I hope that cleared up the two main classes of fillers. It’s a lot of information!!! The next post will be about Sculptra, which gets grouped in with fillers… but this is already too long! Lol.

xoxo SPRAY TAN – O – REXIC LK

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Everybody’s Doing It!

29 Jul

“My wife’s into that Botox Stuff” – weird guy on the cape trying to give me vodka. ????

Anyways, it seems like everybody’s into “that Botox stuff.” But no one will admit to it!!! What’s the deal people? I mean… I fully admit to being an addict. I love my Botox! I guess I’m a little on the young side (although my birthday is coming up July 31!! Yeah!). So who exactly is doing this “Botox stuff”? Here’s some excerpts from my business plan on the “consumer profile” (I wrote this in 2009, so… there is updated information… but… I haven’t updated my stuff. I HATE making graphs on the computer… but if you gave me some colored pens and a whiteboard I would be ALL over it!).

Consumers

A survey by the Aesthetic Cosmetic Surgery Education & Research Foundation (ASERF), 2009, found the typical patient “married, working mother between 41-55 years of age with a household income of under $100,000.” These women were also found to be “health-conscious,” exercising, and eating right. Nearly 7/10 of the responders regard Botox and dermal fillers as an important part of their aesthetic routine.

Smart, health-conscious women ahhhhh? That makes me happy.

Age Distribution

Number of Procedures Performed in 2009, according to the ASAPS:

Injectables:

18 and under

19-34

35-50

51-64

65+

Botulinum Toxin Type A

12,000

371,501

1,256,608

734,751

182,098

Calcium hydroxylapatite

0

9,844

55,635

41,118

11,880

Hyaluronic Acid

3,919

168,629

604,262

420,069

116,159

I’m assuming any of these 18 and under year olds are using Botox for non-cosmetic use, or for correction of facial deformities. Or… they are on “Toddler’s and Tiara’s.”

Percentage totals of Number of Procedures Performed in 2009, according to the ASAPS:

Injectables:

18 and under

19-34

35-50

51-64

65+

Botulinum Toxin Type A

0.5%

14.5%

41.1%

36.2%

7.7%

Calcium hydroxylapatite

0%

8.3%

47.0%

34.7%

10.0%

Hyaluronic Acid

0.3%

12.8%

46.0%

32.0%

8.8%

Gender

In a recent survey by RealSelf.com, of the people who would get cosmetic work, the percentage of men is climbing. Ya, it’s true! Men are vain too! And not just gays! I was sitting in a bar eating by myself (yea… I was banished from my dinner party…) and I met a couple from New York. They were so much fun! The husband and the wife did botox… and they’ve been together for 12 years. And they still liked each other. And other people (like me) had a blast talking to them. …You know me and my tangents. Anyways. Good looking people are happy and stay married longer. I’m not sure if it’s true or not… I actually made that up. But men really are doing the “botox stuff”!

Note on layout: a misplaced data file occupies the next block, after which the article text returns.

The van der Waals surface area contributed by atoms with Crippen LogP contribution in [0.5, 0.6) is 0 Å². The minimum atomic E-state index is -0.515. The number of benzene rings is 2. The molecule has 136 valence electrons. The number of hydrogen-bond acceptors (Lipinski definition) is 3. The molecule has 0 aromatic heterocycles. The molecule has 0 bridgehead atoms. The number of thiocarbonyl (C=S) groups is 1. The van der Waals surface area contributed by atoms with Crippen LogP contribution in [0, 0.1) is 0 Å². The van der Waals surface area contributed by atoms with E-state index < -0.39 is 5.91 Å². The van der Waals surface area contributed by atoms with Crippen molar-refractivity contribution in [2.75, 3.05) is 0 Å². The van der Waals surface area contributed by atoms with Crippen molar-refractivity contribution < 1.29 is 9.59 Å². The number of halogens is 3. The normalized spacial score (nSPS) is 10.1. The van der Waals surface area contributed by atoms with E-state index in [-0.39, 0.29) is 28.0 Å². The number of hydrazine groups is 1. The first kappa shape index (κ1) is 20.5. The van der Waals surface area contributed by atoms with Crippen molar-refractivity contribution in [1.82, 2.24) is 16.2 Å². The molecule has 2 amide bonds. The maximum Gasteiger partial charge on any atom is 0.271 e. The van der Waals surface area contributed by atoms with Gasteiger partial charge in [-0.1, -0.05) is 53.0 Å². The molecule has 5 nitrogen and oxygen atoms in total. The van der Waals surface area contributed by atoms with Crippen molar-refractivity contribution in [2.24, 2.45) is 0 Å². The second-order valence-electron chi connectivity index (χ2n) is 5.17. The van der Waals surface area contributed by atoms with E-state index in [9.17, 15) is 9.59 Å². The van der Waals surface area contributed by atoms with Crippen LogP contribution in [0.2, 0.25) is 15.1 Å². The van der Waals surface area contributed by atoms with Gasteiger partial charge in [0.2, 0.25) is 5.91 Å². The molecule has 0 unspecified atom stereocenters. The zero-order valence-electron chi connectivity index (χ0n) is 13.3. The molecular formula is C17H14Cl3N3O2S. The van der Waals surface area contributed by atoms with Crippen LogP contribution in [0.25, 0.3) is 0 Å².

Would Get Cosmetic Work:

18-34

35-44

45-54

55+

Men

64%

67%

64%

47%

Women

82%

82%

80%

71%

From 2008-2009, minimally-invasive procedures increased 2% in the male market (ASPS, 5). And I assure you, it’s not just gay men doing this! I have a pretty large percentage (ok… I have a few) straight men doing this “Botox Stuff.”

                                Source ASPS, 2010 (8, 10)

Location:

The Northeast Region charges the highest amount in fees in the minimally invasive cosmetics procedures industries.

According to 2009 Regional Distribution Data by the American Society of Plastic Surgeons, New England holds 20% of the Botox market and 31% (the largest) of the soft-tissue filler market.

Percent of Total Procedures Performed by Region

Region 1 Region 2 Region 3 Region 4 Region 5
Botulinum Toxin

20%

14% 23% 15% 28%
Calcium Hydroxylapatite 35% 16% 20% 15% 15%
Hyaluronic acid 31% 12% 18% 8% 31%

Source: ASPS 2010 (15)

The Northeast Region has the highest percentage of filler procedures performed (we are Region 1). Midwest is the yellow region 2. Region 3 is light blue. Region 4 is greenish. Five is purple. Interestingly, the Noretheast and West Coast are comparable in the procedures performed. I wonder how much L.A. and New York skew that though. And Miami probably skews region 3. Just saying. Statistics are only as good as their interpretation.

Income level

Data collected by the ASPS in “Demographic Changes among Plastic Surgery Patients” demonstrates that income no longer plays a significant role in elective procedures (1). With the adjunct on patient financing options, the numbers continue to increase.

According to an Allergan Representative, the average income level for a Botox Cosmetic patient is $50,000 nationally.

Social Class

Middle to Upper Class due to income level.

Education

Education level has not shown to be a significant factor in market; however the consumer of the Northeastern market wants to be educated on products/procedures before undergoing them.

Ethnicity:

                Source: ASPS 2009 Cosmetic and Reconstructive Demographics

Most Commonly Requested Minimally-Invasive Procedures for Ethnic Patients

African-American

Asian-American

Hispanic

Botulinum Toxin Type A

Injectable fillers

Injectable fillers

Injectable fillers

Botulinum Toxin Type A

Botulinum Toxin Type A

Source: ASPS 2010 (17)

Boston Market

And I’m not talking about chicken. Finding this information was pretty difficult, but I think I know my market pretty well. If you are under 35, you are probably not thinking about Botox or fillers… but honestly you should be. Remember, volume loss starts at 25. Being preventative is super important, and will cost less and look the most natural in the long run. At the very least, please use medical grade skin care!